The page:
Sunday, November 23, 2014

"Be thankful for what you have;

you’ll end up having more. If you concentrate on what you don’t have, you will never, ever have enough."   ~ Oprah Winfrey
At this point, I am sure plans are laid out on the shopping GPS for Thursday.  I do not understand why every holiday has to be tied to buying stuff, but did you know Thanksgiving actually has a consumer background?  President Franklin Roosevelt wanted to help merchants in the post-Depression era (1939-1941), and so he proclaimed Thanksgiving to be moved to the third Thursday in November to create a longer buying season for Christmas. 

President Lincoln had declared it a national holiday at the urging of poet Sarah Hale (best known for "Mary Had a Little Lamb").  She had lobbied the previous 4 Presidents as well, but Lincoln decided it would unite the nation and in 1863 declared the last Thursday in November a "day of thanksgiving."   George Washington had declared it a holiday in 1789 but only New England rallied in support.

When FDR tried to permanently move Thanksgiving to the third Thursday, Congress said "NO" (see--you thought that was a recent phenomenon!), and they passed a joint resolution (at least they did pass something!) in 1941 decreeing that Thanksgiving should fall on the fourth Thursday of November where it now remains.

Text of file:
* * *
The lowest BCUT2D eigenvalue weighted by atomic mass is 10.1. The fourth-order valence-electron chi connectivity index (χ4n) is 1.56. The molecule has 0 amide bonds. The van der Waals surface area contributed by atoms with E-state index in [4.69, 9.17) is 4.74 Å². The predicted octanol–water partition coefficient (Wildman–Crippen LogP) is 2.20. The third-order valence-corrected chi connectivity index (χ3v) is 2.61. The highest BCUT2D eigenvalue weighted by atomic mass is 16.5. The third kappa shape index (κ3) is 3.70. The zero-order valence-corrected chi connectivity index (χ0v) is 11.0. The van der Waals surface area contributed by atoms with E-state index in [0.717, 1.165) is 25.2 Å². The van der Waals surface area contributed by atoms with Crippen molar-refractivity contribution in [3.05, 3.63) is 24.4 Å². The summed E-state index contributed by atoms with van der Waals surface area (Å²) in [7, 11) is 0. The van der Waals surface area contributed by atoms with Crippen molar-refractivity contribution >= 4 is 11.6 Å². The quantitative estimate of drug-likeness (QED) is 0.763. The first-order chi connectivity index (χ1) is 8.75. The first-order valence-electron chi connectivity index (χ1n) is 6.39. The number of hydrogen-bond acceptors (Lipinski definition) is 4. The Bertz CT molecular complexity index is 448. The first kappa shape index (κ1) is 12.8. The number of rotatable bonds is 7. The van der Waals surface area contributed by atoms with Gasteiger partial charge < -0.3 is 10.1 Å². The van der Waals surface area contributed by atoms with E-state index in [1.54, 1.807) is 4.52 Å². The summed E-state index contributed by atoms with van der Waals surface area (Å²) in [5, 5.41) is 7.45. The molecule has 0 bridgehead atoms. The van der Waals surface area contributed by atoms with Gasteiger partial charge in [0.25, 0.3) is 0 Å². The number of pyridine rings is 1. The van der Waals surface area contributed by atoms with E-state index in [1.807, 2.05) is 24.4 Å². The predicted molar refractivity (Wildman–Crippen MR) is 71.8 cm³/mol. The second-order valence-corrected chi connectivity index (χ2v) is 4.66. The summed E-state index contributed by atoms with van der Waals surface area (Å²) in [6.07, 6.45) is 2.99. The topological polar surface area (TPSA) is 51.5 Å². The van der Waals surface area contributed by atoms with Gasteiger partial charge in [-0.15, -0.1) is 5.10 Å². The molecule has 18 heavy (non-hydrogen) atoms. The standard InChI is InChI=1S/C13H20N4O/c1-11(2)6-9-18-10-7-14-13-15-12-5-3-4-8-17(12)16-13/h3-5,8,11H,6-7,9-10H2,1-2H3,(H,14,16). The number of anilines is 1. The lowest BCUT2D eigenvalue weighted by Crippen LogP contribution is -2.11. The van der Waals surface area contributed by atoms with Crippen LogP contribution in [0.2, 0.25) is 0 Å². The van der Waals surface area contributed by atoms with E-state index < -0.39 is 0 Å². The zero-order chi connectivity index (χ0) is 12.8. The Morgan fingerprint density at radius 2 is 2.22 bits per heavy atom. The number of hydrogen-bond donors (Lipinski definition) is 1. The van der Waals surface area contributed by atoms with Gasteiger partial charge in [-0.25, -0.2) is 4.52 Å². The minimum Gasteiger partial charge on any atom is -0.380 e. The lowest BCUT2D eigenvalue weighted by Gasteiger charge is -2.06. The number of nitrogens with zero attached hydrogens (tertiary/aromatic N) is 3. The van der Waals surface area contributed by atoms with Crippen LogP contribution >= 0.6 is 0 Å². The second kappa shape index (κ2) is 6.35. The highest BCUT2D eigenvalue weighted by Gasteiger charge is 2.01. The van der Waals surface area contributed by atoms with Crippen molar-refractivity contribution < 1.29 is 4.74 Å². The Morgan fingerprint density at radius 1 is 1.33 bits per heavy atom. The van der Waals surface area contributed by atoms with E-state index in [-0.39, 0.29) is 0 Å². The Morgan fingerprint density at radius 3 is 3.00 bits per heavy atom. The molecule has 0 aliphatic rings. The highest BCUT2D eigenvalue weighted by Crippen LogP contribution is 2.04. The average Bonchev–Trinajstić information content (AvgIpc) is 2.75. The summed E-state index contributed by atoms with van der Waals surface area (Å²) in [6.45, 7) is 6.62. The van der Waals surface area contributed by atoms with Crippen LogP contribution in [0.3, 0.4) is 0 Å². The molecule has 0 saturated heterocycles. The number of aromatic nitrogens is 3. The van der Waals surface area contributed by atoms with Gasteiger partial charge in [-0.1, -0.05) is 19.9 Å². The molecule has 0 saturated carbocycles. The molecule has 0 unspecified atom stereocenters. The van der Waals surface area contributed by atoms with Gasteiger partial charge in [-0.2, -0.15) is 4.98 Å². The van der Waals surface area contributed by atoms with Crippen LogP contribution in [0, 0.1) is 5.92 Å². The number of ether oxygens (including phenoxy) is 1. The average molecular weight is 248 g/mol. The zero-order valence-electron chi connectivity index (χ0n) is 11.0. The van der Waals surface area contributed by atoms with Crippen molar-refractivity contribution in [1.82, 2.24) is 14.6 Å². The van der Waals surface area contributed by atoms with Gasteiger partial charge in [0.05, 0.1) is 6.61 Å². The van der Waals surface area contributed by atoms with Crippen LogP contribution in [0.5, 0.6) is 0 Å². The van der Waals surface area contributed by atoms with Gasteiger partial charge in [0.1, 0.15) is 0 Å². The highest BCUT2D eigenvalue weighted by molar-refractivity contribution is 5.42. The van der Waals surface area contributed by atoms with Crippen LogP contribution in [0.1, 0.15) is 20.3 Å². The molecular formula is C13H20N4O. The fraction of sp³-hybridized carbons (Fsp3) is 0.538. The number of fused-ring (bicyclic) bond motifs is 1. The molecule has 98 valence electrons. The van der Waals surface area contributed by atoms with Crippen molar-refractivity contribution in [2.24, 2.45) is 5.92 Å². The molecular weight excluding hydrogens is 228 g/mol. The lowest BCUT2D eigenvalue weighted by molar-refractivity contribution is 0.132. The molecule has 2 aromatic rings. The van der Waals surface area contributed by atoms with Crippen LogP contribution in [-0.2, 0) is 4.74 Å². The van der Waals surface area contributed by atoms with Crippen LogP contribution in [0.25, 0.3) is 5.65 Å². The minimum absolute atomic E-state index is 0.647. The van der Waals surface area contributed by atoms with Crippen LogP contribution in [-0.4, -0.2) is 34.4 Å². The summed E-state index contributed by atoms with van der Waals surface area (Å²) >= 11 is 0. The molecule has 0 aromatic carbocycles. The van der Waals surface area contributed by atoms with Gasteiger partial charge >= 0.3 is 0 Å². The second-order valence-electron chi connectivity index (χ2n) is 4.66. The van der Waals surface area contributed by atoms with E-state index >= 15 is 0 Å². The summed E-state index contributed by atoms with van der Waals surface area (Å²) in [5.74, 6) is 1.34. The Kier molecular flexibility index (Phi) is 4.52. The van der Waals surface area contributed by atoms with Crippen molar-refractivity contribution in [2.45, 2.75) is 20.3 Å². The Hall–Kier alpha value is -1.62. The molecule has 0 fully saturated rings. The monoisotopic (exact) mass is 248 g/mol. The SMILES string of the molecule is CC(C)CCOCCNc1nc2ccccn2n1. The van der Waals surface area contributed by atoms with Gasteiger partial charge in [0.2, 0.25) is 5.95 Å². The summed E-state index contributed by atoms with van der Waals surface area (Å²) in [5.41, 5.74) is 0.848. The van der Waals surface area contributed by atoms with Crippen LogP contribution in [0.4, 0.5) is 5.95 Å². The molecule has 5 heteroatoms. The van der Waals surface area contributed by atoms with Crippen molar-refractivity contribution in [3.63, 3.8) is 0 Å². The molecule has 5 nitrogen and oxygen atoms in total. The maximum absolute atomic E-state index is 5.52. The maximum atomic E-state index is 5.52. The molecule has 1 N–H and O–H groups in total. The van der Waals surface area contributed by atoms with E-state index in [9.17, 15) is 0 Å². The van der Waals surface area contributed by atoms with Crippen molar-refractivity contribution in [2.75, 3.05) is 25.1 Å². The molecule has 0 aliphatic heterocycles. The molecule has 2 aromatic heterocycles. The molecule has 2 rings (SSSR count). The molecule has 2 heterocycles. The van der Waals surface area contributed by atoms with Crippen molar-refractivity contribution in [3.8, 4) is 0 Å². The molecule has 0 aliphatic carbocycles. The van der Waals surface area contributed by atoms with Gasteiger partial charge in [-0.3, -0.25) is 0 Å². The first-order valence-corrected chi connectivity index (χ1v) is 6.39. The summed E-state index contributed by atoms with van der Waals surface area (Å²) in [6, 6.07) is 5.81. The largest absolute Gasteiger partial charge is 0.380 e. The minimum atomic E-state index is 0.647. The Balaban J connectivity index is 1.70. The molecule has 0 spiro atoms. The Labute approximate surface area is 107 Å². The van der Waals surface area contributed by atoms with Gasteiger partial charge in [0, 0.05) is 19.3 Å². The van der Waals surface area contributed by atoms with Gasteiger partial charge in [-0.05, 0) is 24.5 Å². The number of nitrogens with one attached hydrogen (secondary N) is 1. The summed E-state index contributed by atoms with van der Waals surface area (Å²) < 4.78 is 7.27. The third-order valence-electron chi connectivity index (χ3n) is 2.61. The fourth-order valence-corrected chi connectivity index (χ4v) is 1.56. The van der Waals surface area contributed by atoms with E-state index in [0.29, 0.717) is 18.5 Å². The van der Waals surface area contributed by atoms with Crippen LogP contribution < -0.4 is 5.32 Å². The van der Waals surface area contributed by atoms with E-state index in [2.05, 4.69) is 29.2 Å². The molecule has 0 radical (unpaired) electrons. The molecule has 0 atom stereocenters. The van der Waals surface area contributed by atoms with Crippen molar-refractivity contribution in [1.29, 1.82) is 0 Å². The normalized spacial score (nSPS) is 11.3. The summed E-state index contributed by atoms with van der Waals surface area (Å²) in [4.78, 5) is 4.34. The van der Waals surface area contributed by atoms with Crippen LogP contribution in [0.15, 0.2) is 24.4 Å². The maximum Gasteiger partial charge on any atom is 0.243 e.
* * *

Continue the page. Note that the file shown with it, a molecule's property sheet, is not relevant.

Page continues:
This Thanksgiving, ingredients for a typical holiday feast, with turkey and all the trimmings, averaged $49.41, up 37 cents from $49.04 in 2013, the American Farm Bureau Federation said in its 29th annual survey. Some grocers also use turkeys as “loss leaders" to entice shoppers to buy other popular Thanksgiving foods.
The Farm Bureau's dinner also includes bread stuffing, sweet potatoes, rolls with butter, peas, cranberries, a relish tray of carrots and celery, pumpkin pie with whipped cream, plus coffee and milk, all in quantities enough for a family of 10, with leftovers.

Foods with the biggest increases were sweet potatoes, dairy products and pumpkin pie mix. Among those declining modestly in price were stuffing, fresh cranberries, pie shells and brown-and-serve rolls.  The average cost of the dinner has remained around $49 since 2011.

So, whatever your day holds, remember...

“Now is no time to think of what you do not have. Think of what you can do with what there is.” 
                        ~ Ernest Hemingway   

No comments: